Tuesday 15 October 2019

Seán Cox fund nears €1m as old rivals play part for worthy cause

Sean and Martina Cox.
Sean and Martina Cox.
Sean Cox
Colm Keys

Colm Keys

The gap between Dublin and every other county arguably hit its peak last summer when they eased their way to a fourth successive All-Ireland title, encountering only spots of turbulence along the way.

Meath could make a case that their proximity to Tyrone in this year's first-round qualifier - they lost by a point after extra-time - puts them close to the chasing pack, but it's wishful thinking.

Never in the long history of their rivalry has the gap between as great between Meath and Dublin.

Consequently, apart from championship dates, they have managed to avoid each other for much of the decade as Meath remain rooted in Division 2 (they spent 2013 in Division Three) and Dublin operated at a different level.

Thus, Dublin visits to Navan have been few and far between in modern times with just a couple of O'Byrne Cup meetings to reflect on.


When they met last in 2015, 7,500 came out on a Sunday afternoon in January in anticipation of a home win but were left disappointed as a mixture of established and emerging Dublin stars prevailed by two points.

Five years earlier they met in an O'Byrne Cup quarter-final replay on a Wednesday night in Páirc Tailteann when close to 6,000 were present to see Meath snatch a late win.

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However great the gulf in respective standards may be, curiosity always seems to stir the Meath crowd on these occasions.

The organisers of tomorrow's senior football charity match between the counties, in aid of the Sean Cox Rehabilitation Fund, will be hoping that curiosity is still alive and that, coupled with the strength of the cause, will bring out a decent crowd.

Dublin's involvement in challenge games at any stage of the season has dipped in recent years and it's rare for them to get together at all like this.

But Sean, who sustained a severe brain injury in a vicious assault outside Anfield prior to Liverpool's Champions League game with Roma last May, has a club connection through both rival managers, having originally been a member of Round Towers in Clondalkin, Jim Gavin's home club, where he hurled while serving as the current treasurer and former chairman of Dunboyne, now Andy McEntee's club.

By midweek there were between 3,500 and 4,000 tickets, priced for adults at €20 and children at €5, sold but Fergus McNulty, chairman of Dunboyne GFC and one of the drivers of the fundraising effort, is confident that between 6,000 and 7,000 people will attend, helping to push the fund close to €1m.

It's still a long way off the €2m the committee has targeted and the €5m to €7m that they believe Sean and his family will need over the long term.

Sean has been in the National Rehabilitation Centre in Dún Laoghaire for almost three months now having spent much of the summer in Beaumount Hospital and has been making small "steps of progress", according to McNulty.

"He's not talking, but he does know you," said McNulty. "He can use an iPad, he watches a bit of golf.

"If you talk to him, he's aware of what is going on and, when something that happened in the past, like when we brought the cups (Keegan and Peter McDermott Cups for Dunboyne's SFC and JFC wins in Meath) into him, he definitely related to it."

By the end of March however, Sean's further recovery will have to be privately funded with a decision as to where that will continue still to be made.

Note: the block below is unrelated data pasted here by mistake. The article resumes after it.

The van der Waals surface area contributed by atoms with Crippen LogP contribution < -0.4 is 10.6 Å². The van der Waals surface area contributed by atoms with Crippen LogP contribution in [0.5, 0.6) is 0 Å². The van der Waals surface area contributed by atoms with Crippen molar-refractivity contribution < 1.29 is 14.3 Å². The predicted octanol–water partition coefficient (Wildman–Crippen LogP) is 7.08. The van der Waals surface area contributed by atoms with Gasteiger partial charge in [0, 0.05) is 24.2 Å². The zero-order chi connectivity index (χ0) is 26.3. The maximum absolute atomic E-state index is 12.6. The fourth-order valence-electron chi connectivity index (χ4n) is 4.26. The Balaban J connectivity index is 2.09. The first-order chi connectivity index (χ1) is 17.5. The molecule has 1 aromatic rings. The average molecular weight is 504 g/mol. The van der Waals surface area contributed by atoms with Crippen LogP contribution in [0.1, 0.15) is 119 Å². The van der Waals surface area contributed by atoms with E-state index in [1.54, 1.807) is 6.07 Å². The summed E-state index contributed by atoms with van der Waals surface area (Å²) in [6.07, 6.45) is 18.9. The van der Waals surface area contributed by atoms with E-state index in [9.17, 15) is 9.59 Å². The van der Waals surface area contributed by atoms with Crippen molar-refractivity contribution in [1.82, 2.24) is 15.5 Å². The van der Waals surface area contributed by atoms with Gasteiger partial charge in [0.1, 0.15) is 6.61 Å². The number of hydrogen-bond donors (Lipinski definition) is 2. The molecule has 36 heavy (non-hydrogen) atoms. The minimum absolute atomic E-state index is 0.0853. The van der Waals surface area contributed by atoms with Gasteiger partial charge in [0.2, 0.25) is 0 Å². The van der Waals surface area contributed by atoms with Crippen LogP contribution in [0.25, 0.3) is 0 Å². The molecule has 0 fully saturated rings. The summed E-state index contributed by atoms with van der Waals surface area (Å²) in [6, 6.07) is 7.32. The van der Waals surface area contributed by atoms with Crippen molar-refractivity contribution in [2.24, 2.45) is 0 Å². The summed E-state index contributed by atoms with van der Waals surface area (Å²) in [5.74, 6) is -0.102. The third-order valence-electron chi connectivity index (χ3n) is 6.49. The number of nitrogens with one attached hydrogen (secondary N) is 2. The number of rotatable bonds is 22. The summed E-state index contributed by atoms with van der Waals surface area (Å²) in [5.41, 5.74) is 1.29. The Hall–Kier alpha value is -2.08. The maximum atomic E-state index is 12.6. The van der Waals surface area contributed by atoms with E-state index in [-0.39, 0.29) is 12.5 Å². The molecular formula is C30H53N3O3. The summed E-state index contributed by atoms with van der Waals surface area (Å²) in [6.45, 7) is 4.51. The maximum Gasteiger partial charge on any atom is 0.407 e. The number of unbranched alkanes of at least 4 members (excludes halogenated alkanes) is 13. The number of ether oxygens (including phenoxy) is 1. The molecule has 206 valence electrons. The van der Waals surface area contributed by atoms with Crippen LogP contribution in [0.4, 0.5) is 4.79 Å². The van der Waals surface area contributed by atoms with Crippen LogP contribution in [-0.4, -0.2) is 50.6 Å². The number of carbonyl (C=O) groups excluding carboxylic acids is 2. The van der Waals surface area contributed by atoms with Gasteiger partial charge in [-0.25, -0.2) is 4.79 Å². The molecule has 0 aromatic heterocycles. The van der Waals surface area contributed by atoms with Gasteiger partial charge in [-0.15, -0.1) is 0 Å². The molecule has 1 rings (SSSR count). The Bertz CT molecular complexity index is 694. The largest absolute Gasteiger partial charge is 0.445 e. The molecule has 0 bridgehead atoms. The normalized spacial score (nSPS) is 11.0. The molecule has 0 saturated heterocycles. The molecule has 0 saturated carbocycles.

"It's just a long process. Nobody is really sure where it will end up but the reality is he will definitely need care for the long-term, if not forever," said McNulty.

"We've been looking at what the best options are for him. Germany has been mentioned, there are a number of specialist centres in the UK, there are some options in Ireland but it wouldn't necessarily be at the specialist level.

"There is no continuation of Dún Laoghaire in Ireland. That's potentially the scenario that we have to consider.

"The medical professionals would assess him closer to the end of March. It may be bursts, do an intensive period and then maybe back for rest and go again."

The €1m mark is close to being reached after exhaustive fundraising efforts. An Irish Liverpool supporters group raised €84k, a community run took in €40k, an Anfield bucket collection raised €29k, which was matched by the Liverpool Foundation, while a coffee morning organised by Sean's employers, Precision Cables, won't be "insignificant", said McNulty.

Jersey days in schools, among other activities, have continuously added to the fund.

"But we can't keep going back to the community," advised McNulty.

Roma's €150,000 contribution has been widely acknowledged while discussions continue with Liverpool, according to McNulty.


"We'd be looking to get clarification on that sooner rather than later. Roma have been very engaged from the outset which is great, Liverpool are keen to help but we have to figure out what is best for Sean in that context.

"We know through research and from talking to people that for a man of Sean's age it's in the region of €5m to €7m when you look at road traffic accidents.

"That's around the provision of care, modifying the home, loss of income. That seems to be a figure for similar type of situations.

Sean's situation has had something of a galvanising effect around Dunboyne GFC with senior, junior and U-21 football titles completing an unprecedented treble.

"From my perspective, I think Sean's situation definitely brought some advantage. Even at a practical level Sean's son Jack has been a star man, he's pushed on significantly. I don't think they would have won it without him."

Dublin are expected to feature a number of their All-Ireland winning team for the match, which throws in at 1.30pm tomorrow.

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